Journeying Through the Fear Tactic That Is the Subtle & the Severe: Reading Sarah Rose Nordgren’s Best Bones

by | Mar 17, 2015 | Poetry Collections, Reviews


Sarah Rose Nordgren_Best BonesBefore I get started, I have a (positive!) confession to make: I wrote this review four times. I read a lot of poetry, but it’s rare to discover a collection that is unique in its severity, one that equally makes you cringe and keeps you reading with mutual ease. And this, by far, was one of those collections, so much so that I found it difficult to put my admiration into words. Sarah Rose Nordgren creates in her collection, Best Bones, the most beautiful disparate meaning through her pairing of the subtle and the severe; and much of this is achieved through her complicating of subject matter, as well as her imagistic language, choices in enjambment and linguistic choices that create double-meanings in and of themselves, all of which manage to carry their own weight but also generate a hurt-engine that becomes all their own. Admittedly, this is a longer review than I at times write, but I wanted to showcase several of my favorite poems, which also demonstrate my three favorite aspects of Nordgren’s poetry: her choices in line breaks, her generating of double-meaning at the level of the line, and her powerful pairing of the subtle and the severe.

Perhaps there is such a thing as doing too much of this, but I am one of those readers who spends a great deal of time familiarizing myself with how to read an individual poet and their poems—and much of that work occurred via the following poem, actually the opening open in Nordgren’s collection, “Fable”:



I pull myself from the water by my hair

Shake the leaves out of sleep

When garage-entombed at night

I perch on a child’s bicycle

Wearing mother’s nightgown

Frayed with lace through winter

Growing back to perfection

I am the oldest daughter in the story

The one whose shoes floated downstream

Who baked bread in an underground oven

The dark jealous girl walking

Barefoot before the king

So far north now and west of Helsinki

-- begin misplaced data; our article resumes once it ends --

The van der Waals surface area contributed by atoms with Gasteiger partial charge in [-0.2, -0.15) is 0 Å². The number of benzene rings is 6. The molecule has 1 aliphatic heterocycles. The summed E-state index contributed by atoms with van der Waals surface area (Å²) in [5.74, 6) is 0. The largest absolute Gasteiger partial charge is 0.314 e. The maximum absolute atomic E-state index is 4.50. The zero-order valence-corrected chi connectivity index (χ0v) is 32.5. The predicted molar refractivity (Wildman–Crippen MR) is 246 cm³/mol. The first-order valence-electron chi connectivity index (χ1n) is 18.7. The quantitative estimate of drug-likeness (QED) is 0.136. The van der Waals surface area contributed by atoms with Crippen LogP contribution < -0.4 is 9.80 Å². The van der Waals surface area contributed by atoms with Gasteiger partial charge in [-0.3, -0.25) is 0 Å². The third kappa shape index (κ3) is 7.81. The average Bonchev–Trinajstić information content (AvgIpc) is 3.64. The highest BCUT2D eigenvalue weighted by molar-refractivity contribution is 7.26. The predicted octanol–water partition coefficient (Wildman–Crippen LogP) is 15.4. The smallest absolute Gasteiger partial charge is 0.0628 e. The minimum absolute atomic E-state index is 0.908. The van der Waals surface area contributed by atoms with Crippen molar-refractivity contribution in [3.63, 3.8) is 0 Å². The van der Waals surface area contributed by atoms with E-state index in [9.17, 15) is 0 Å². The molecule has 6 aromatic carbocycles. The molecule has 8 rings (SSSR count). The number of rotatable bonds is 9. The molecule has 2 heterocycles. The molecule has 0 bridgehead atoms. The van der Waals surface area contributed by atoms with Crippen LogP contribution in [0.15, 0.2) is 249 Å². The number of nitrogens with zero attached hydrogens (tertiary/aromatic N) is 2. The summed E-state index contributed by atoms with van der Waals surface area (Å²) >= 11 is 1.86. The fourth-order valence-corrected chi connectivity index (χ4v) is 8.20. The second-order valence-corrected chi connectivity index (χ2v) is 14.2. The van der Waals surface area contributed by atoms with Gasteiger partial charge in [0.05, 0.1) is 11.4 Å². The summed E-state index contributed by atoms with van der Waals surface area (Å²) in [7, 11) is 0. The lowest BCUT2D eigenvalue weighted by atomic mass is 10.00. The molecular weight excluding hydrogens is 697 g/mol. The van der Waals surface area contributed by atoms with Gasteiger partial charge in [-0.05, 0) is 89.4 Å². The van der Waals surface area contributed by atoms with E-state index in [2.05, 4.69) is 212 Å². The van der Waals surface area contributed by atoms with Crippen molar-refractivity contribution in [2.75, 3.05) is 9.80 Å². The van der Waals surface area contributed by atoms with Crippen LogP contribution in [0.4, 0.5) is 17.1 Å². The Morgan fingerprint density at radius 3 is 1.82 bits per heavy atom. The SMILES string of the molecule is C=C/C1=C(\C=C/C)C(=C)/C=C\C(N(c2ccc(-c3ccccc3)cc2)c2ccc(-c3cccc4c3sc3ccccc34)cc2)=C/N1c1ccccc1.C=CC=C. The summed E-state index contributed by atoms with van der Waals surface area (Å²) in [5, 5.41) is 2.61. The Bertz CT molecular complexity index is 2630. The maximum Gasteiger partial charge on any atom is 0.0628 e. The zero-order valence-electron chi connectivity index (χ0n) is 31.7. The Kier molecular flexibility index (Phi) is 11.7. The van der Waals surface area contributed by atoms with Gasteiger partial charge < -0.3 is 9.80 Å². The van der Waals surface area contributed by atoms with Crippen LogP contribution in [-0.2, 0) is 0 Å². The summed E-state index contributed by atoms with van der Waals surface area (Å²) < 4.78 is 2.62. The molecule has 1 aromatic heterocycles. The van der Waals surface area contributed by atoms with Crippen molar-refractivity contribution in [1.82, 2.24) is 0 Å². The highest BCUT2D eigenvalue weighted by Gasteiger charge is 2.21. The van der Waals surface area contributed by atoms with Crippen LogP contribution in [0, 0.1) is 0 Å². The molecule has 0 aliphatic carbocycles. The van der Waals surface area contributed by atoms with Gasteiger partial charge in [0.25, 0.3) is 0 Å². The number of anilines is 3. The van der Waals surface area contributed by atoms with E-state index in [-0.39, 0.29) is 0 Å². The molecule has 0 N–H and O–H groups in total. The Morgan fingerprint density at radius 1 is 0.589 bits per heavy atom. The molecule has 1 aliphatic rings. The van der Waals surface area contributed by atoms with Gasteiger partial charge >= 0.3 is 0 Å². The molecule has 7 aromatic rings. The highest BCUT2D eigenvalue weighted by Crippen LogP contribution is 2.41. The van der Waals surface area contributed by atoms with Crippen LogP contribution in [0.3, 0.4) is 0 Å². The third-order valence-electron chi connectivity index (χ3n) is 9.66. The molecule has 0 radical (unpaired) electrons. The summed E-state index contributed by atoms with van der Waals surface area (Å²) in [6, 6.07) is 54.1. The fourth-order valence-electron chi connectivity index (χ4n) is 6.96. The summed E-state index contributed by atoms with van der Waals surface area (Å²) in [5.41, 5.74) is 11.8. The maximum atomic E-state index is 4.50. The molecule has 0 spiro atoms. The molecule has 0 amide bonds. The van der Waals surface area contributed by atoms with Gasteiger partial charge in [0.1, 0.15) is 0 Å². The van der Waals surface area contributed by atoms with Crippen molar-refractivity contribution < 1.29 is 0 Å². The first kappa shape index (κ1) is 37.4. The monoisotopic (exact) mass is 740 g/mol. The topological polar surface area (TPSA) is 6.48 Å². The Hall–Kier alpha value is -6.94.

I make my nest and lie in it

Run furrows with my fingers in cold so close

It doesn’t feel like weather


I found myself spending time hanging in this poem’s line breaks and appreciating how the meaning transforms across the enjambments, and I learned that this is something that Nordgren readily uses, and uses well. Looking at this poem specifically, I am in awe of the power of isolating an image and what that can do for the meaning of a poem; for instance, the first three lines: “I pull myself from the water by my hair / Shake the leaves out of sleep / When garage-entombed at night,” which forms this strange suggestion of ridding oneself of water, or a dream?, while confined in a tight, rugged location. And yet, when we reach the fourth line, the narrator is moved from pulling herself from the water to “perch[ing] on a child’s bicycle”—an instant transformation of the moment. What’s interesting to me, perhaps a minor thing, is the capitalization of the first word of each line, which suggests to me that these lines can be read independently, as their own images, as their own ideas, that are instantly transformed by the coming and going of the surrounding lines. Such a reading generates for the reader a dreamscape that is ever-changing, which can be all the more frightening, and welcoming of the terror and rawness we often find in Nordgren’s poems, in its impermanence.

Now moving from the line break to the line itself, I also really love how Nordgren employs double-meaning as another form of transformation and subjectivity. In her poem, “Our Furry Friends,” I found myself asking questions of ownership and identity, as well as the thin line between the acts of caring and revoking rights:



Slaves we coddle in the kitchen.
Collar and stroke into loving
our way, the clang of a silver
knife across the plate. We love your secret
colors displayed through plastic,
separation of bone from flesh,
familiar shade of blood rising up
from the fat. It’s all so easy:
the best parts fall right off into our laps.
Since you are harmless,
you must not suffer like we do
when our skirts are raised to our waists.
O to peel back your skin and wear
your innocence out on a Saturday night!
Our fluffy rumps and wobbling
heels almost suffice. So happily
we digest each thrust and slice to be
nearer to you, whose blank eyes
flutter like checkbook pages.